- Paperback: 160 pages
- Publisher: Lincoln Institute of Land Policy; Pap/Cdr edition (January 30, 2007)
- Language: English
- ISBN-10: 1558441719
- ISBN-13: 978-1558441712
- Product Dimensions: 11.5 x 0.6 x 9 inches
- Shipping Weight: 1.8 pounds (View shipping rates and policies)
- Average Customer Review: 4 customer reviews
- Amazon Best Sellers Rank: #877,735 in Books (See Top 100 in Books)
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Visualizing Density Pap/Cdr Edition
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The strength of this particular density catalogue is the extensive high quality aerial imagery. However, there are many limitations to its usefulness. Firstly, we normally perceive neighbourhoods from ground level, not from the air, but no eye level imagery is provided. The second key problem is that scale, a key aspect of any density measure, is not consistently used. While the book refers to neighbourhoods, the provided density measure of units per acres has been often calculated for a single block only, and is not clear whether is net or gross. For homogeneous suburban neighbourhoods this is not a major problem, but for the diverse inner urban areas the density of a single block can widely differ from that of the neighbourhood. Thirdly, it would have been fair to warn the reader of the multiple limitations of the used density measure of units per acre, such as that the presence or absence of non-residential uses is ignored, that the actual size of a unit is ignored, or that family size can largely vary from one neighbourhood to another, and thus the density of people might compare differently than the density of units. Finally, the street pattern diagrams provide only limited information, as street widths -a key aspect of neighbourhood density- are not accurately represented, a scale bar is not provided, and there are inconsistencies between the scales (such as between New York and Seattle). In the end is not surprising that all key books and research papers about density are missing from the list of references.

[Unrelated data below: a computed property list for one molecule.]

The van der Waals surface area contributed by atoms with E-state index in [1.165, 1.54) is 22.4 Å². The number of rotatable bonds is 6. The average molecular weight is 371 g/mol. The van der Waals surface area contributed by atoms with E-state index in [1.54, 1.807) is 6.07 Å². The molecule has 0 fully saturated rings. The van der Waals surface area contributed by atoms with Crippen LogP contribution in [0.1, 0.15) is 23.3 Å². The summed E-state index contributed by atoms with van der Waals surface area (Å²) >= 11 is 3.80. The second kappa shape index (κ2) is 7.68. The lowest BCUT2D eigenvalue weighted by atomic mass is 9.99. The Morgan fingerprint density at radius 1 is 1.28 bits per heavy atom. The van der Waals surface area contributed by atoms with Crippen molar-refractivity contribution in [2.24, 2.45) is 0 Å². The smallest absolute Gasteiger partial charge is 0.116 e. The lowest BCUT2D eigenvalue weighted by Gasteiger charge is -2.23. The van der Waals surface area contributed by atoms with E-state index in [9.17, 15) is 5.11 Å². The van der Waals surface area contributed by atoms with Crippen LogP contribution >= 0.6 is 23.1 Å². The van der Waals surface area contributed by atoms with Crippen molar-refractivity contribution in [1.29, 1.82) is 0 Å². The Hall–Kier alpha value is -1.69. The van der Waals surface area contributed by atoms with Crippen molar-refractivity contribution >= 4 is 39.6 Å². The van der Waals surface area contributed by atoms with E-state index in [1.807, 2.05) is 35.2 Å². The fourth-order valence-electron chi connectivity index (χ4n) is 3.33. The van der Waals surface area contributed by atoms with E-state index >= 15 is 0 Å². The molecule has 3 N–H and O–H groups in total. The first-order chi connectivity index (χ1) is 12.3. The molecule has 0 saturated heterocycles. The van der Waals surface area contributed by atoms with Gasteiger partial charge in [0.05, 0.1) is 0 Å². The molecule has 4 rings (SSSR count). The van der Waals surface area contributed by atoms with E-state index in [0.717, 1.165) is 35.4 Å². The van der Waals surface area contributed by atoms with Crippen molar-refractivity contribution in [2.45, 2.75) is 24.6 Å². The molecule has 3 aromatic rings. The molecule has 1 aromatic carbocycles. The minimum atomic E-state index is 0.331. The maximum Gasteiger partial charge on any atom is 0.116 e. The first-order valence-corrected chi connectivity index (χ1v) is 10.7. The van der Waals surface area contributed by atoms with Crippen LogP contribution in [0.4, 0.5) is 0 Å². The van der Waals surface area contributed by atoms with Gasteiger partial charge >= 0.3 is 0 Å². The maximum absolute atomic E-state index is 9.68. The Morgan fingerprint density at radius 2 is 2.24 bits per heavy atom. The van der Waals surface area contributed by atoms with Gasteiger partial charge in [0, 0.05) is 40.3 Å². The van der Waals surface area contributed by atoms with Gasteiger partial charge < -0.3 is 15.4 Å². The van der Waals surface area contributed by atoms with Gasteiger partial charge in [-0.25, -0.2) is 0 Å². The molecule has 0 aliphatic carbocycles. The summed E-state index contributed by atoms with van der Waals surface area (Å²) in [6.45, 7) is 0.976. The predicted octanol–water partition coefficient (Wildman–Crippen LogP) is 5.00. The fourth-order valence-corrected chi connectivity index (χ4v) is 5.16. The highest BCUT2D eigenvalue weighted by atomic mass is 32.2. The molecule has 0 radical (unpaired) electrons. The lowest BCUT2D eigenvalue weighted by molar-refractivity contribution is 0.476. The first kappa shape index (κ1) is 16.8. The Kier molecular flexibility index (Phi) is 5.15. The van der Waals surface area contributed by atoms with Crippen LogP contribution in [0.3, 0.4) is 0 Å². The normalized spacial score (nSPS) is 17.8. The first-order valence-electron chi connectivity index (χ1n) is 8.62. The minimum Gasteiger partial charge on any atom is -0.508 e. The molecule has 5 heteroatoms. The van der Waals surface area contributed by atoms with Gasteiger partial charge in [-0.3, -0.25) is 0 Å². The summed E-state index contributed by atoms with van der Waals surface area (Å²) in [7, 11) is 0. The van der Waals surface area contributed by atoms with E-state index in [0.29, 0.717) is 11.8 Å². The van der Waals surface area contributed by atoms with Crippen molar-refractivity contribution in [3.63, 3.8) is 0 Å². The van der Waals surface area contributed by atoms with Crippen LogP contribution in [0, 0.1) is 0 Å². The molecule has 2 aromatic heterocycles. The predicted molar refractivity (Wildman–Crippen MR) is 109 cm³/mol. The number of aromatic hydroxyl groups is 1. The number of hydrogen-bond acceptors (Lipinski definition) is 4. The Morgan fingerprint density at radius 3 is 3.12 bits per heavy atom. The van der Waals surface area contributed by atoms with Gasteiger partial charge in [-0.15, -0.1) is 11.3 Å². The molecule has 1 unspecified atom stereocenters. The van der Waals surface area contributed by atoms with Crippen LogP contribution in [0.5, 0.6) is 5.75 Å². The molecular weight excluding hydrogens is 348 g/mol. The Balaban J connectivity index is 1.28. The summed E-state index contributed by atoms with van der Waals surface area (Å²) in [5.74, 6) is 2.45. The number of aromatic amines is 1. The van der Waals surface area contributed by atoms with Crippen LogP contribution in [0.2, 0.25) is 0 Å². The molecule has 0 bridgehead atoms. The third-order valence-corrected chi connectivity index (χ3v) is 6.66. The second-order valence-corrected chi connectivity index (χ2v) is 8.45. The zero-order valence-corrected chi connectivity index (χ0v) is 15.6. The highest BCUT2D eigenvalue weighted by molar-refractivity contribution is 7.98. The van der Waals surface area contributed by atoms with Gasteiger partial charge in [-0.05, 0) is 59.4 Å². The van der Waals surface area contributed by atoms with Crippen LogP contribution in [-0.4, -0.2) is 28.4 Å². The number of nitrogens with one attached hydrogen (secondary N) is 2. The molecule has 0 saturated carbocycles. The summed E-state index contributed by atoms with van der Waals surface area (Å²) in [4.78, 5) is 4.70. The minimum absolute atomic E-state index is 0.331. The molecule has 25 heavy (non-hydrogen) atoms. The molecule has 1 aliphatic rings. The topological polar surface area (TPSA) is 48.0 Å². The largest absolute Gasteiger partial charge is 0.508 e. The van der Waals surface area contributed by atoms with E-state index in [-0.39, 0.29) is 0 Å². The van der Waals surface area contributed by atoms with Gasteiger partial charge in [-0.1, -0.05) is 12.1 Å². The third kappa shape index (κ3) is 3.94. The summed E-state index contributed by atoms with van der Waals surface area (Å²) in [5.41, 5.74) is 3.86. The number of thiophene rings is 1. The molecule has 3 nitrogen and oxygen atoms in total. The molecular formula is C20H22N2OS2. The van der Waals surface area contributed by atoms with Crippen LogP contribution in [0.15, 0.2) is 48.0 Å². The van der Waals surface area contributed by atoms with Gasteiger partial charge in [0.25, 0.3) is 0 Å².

Overall the book is an interesting attempt to help a better understanding of density, with many impressive images, but falls well short of seriously documenting the chosen neighbourhoods, and risks confusing the reader.
These pictures reveal a variety of surprises. For example, when one thinks of houses looking as if they are packed together, one might think of high density- but where big houses are next to each other instead of being separated by trees or grass, they can appear unpleasantly crammed even at one or two units per acre. On the other hand, a tree canopy can make a neighborhood with a dozen houses per acre look fairly spacious.
Another surprise is that high density doesn't necessarily have to mean apartments or high rises- there are small-house and row-house neighborhoods with 20-50 dwelling units per acre, while some high-rise areas are not tremendously dense (due to the presence of plazas and parking lots where buildings could be).
Though much of the text reiterates well-worn arguments for more compact development, some of it addresses a genuinely interesting question: why do neighborhoods of identical densities vary in attractiveness? The book suggests that less attractive neighborhoods tend to (1) have fewer shade trees, (2) have less variety in housing types, and/or (3) are less walkable (because streets are not interconnected enough for people to walk to neighbors' houses, or because commercial areas are not within walking distance).